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Film Review

The Forgiveness of Blood

Since prehistoric times, in parts of Europe, a unwritten system of governance developed. In Italy, the laws of vendetta still exist, and although unwritten, are highly influential in rural areas where for centuries each village or small region was isolated and under a weak, if any, central government. Blood feuds could continue for years. The killer would usually flee, although his family might be subject to reprisals. Although nominally "blood for blood", often the families of the victim would receive payment in the form of livestock or cash, and an apology from elders of the killer's family. Sometimes mediators would be brought in to negotiate the terms that would satisfy both sides. Failure to follow these rules could result in the offending family being driven out of the community, or worse. Similarly in the Balkans, especially Albania, a system called the Kunan, regulated much of life and provided a framework for living and resolving disputes. After Albania became a police state in 1946 under Enver Hoxha, the Kunan was repressed, but after the fall of Communism, many of these customs regained their importance.

Joshua Marston, an American writer and director, spent some time In Albania, and was intrigued by the stories told to him of blood feuds. He interviewed a number of families, then began to co-write, with Andamion Murataj, an Albanian author, the story of a killing in a small Albanian town that changes the lives of a family, and in particular, the impact on the children. The backdrop is the struggle of the younger generation for modernity, which often conflicts with the traditional patriarchal society's way of life. Mark, the father, loving but stern, has four children: two teenagers, Nik and Rudina, and two younger children. They live just outside of the village, and Mark supports the family by delivering bread from the local bakery to cafes and homes. He only has a horse cart, which represents the old Albania. Nik and Rudina are in high school, doing well, both popular, and both thoroughly modern. Nik even has a girl friend and wants to open an internet cafe in the village. One day, when the father is returning home after finishing his deliveries, he discovers that the shortcut he takes to get to his house has been blocked by an unpleasant neighbor, who had bought the land next door. This is a route that had been used for generations. Mark removes the rocks and continues to use the shortcut. The neighbor makes insulting remarks to Mark at a bar a few days later, and Mark again finds the route blocked. Later, Mark and his brother confront the neighbor, and then everything changes. The father has to flee, and Nik must stay confined in his house, or risk being killed by the neighbor's cousins. The Kunan prohibits revenge killings of a male in his own home. The women are free to go about, so Rudina has to take over her father's bread route. She is a good student, and had planned on going to college, but this is the family's only means of support. She learns how to hitch the horse up, and drives the horse cart to the bakery to deliver the bread. Nik's confinement demoralizes him. And the story continues.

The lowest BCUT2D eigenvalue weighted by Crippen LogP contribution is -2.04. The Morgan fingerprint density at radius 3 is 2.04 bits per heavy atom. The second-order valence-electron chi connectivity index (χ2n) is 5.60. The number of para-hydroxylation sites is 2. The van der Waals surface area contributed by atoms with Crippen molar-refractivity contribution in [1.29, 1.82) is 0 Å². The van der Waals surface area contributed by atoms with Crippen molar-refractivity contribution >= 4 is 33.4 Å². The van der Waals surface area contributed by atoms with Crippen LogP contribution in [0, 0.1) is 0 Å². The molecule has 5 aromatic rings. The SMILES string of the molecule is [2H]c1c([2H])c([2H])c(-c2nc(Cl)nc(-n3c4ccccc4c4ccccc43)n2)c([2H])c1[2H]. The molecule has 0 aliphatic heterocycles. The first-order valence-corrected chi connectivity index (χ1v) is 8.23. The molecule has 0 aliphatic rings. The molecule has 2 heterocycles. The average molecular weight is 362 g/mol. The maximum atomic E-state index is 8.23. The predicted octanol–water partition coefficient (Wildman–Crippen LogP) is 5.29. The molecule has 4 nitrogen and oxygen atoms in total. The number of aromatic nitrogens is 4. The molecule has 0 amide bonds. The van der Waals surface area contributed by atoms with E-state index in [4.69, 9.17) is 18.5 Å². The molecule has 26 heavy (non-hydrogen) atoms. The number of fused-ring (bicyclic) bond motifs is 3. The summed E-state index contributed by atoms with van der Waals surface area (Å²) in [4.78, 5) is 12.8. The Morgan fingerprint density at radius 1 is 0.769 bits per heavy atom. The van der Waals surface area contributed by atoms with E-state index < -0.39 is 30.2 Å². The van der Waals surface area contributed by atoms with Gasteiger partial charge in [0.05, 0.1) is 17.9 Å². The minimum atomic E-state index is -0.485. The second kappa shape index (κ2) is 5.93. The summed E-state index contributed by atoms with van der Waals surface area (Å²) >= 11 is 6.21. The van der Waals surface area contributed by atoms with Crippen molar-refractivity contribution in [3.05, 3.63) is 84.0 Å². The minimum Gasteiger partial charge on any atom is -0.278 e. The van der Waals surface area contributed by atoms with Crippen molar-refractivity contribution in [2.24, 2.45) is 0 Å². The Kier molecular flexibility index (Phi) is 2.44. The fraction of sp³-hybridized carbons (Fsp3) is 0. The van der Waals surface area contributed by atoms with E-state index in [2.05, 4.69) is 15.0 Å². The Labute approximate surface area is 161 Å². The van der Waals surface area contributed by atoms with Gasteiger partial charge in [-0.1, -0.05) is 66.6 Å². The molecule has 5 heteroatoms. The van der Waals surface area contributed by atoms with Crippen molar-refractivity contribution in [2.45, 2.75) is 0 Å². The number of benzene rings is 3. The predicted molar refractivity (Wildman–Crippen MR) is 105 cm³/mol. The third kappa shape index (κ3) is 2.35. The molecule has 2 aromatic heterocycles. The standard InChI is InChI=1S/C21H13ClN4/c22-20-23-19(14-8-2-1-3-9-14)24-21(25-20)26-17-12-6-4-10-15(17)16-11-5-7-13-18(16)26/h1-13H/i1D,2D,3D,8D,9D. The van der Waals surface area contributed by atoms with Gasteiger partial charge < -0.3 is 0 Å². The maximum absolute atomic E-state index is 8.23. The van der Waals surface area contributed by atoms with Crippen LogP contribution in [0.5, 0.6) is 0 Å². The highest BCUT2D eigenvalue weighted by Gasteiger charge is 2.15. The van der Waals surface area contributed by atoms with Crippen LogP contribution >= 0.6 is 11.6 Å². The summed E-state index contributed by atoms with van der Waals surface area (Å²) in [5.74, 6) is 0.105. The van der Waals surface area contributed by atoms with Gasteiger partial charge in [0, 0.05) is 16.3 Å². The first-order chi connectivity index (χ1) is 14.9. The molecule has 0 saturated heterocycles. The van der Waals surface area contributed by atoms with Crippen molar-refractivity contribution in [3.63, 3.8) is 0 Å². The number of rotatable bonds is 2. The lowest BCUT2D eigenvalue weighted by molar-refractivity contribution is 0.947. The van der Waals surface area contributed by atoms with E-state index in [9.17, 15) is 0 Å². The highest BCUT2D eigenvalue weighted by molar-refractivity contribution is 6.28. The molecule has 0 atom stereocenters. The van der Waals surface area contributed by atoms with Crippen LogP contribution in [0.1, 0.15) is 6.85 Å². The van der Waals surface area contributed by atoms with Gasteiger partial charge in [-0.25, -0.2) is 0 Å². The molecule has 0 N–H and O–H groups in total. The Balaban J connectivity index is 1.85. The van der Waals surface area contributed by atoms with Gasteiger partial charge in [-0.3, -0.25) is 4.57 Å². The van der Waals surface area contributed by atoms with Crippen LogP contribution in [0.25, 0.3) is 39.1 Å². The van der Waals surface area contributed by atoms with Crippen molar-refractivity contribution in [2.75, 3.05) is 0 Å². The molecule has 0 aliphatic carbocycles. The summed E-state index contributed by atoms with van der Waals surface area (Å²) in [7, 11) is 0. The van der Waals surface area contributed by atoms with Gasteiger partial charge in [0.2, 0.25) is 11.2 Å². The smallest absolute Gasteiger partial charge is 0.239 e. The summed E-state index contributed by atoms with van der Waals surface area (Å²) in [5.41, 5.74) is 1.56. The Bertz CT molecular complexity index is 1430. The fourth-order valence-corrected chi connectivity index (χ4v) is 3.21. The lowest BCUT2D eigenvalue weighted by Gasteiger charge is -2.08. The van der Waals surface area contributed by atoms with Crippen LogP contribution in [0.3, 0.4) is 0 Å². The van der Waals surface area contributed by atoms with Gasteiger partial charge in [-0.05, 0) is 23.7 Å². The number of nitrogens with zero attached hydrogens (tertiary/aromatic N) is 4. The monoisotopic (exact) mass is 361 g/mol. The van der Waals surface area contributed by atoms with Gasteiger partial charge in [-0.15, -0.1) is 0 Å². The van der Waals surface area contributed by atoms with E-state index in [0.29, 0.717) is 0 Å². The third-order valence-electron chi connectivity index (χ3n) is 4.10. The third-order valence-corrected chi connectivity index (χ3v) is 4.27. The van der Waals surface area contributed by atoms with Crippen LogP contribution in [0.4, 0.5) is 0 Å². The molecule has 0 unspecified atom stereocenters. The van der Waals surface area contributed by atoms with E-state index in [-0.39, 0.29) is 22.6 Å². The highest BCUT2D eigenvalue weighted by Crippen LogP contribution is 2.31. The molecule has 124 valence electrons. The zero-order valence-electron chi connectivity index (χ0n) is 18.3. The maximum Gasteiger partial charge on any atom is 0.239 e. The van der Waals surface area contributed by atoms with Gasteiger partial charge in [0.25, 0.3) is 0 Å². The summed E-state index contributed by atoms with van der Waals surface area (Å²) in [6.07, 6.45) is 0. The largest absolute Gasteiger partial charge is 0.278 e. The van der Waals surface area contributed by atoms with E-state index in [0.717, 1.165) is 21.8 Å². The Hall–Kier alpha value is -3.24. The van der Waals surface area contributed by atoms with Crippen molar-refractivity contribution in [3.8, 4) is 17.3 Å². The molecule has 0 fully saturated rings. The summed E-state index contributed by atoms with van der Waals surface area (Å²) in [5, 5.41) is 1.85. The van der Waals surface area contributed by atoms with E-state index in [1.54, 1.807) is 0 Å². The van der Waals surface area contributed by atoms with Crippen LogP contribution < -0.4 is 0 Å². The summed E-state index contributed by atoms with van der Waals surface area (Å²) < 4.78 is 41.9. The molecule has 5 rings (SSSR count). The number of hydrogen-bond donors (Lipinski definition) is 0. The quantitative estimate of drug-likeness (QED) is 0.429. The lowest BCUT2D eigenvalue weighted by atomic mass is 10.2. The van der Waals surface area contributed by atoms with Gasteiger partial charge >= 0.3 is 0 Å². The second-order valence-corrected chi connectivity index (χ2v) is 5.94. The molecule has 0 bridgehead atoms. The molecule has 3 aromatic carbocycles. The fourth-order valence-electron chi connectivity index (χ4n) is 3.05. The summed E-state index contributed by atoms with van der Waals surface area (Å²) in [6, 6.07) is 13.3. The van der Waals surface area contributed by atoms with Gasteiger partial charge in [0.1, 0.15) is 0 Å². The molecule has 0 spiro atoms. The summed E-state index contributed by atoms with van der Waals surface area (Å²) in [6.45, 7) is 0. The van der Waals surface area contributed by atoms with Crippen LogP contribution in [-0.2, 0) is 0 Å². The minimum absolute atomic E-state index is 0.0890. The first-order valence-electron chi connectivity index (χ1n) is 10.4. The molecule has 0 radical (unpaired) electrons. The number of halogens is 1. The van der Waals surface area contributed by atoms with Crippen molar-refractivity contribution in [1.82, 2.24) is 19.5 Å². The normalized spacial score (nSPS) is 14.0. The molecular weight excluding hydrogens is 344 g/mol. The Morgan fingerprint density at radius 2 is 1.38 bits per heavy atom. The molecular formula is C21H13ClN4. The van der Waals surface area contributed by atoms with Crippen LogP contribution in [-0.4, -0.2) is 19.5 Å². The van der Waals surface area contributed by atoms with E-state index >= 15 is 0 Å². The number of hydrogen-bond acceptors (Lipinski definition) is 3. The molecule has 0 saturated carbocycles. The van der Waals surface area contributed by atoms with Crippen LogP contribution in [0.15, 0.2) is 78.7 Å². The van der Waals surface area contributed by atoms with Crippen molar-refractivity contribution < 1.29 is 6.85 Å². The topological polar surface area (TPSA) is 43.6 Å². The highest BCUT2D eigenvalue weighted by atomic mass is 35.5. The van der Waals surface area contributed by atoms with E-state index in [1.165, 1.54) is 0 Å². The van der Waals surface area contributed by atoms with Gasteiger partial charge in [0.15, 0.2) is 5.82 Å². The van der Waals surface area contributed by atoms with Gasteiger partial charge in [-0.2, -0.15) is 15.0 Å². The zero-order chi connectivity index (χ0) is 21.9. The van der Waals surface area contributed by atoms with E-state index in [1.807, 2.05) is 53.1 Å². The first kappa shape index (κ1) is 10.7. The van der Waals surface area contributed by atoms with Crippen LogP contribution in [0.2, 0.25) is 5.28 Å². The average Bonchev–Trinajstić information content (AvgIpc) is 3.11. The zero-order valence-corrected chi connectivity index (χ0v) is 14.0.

"The Forgiveness of Blood" is a sensitive and intimate look at rural Albanian society, as the younger generation reaches for modernity, while the older generation is trapped in age old customs. The acting is outstanding, and the main characters all nonprofessional Albanian actors that the director recruited after a six month search. No one could guess that we are not watching experienced actors, including the children. The film's style is natural, perhaps modeled after Dogme 95, with handheld cameras and what appears to be natural lighting. Filming was done entirely in Albania and the glimpses of the land, people and culture are fascinating and something rarely seen on screen. Some scenes resemble a documentary, in the best sense. This is not a dramatic film, but unfolds at a natural pace. Yet Marston has given us a powerful film, with a poignancy and humanity that long linger. I loved "The Forgiveness of Blood", and think it is equal to his highly acclaimed first film, "Maria Full of Grace" (2004). Running time is 109 minutes. Just opened at the Bridge Theater, in Marin at the Rafael, and in the East Bay at the Shattuck.

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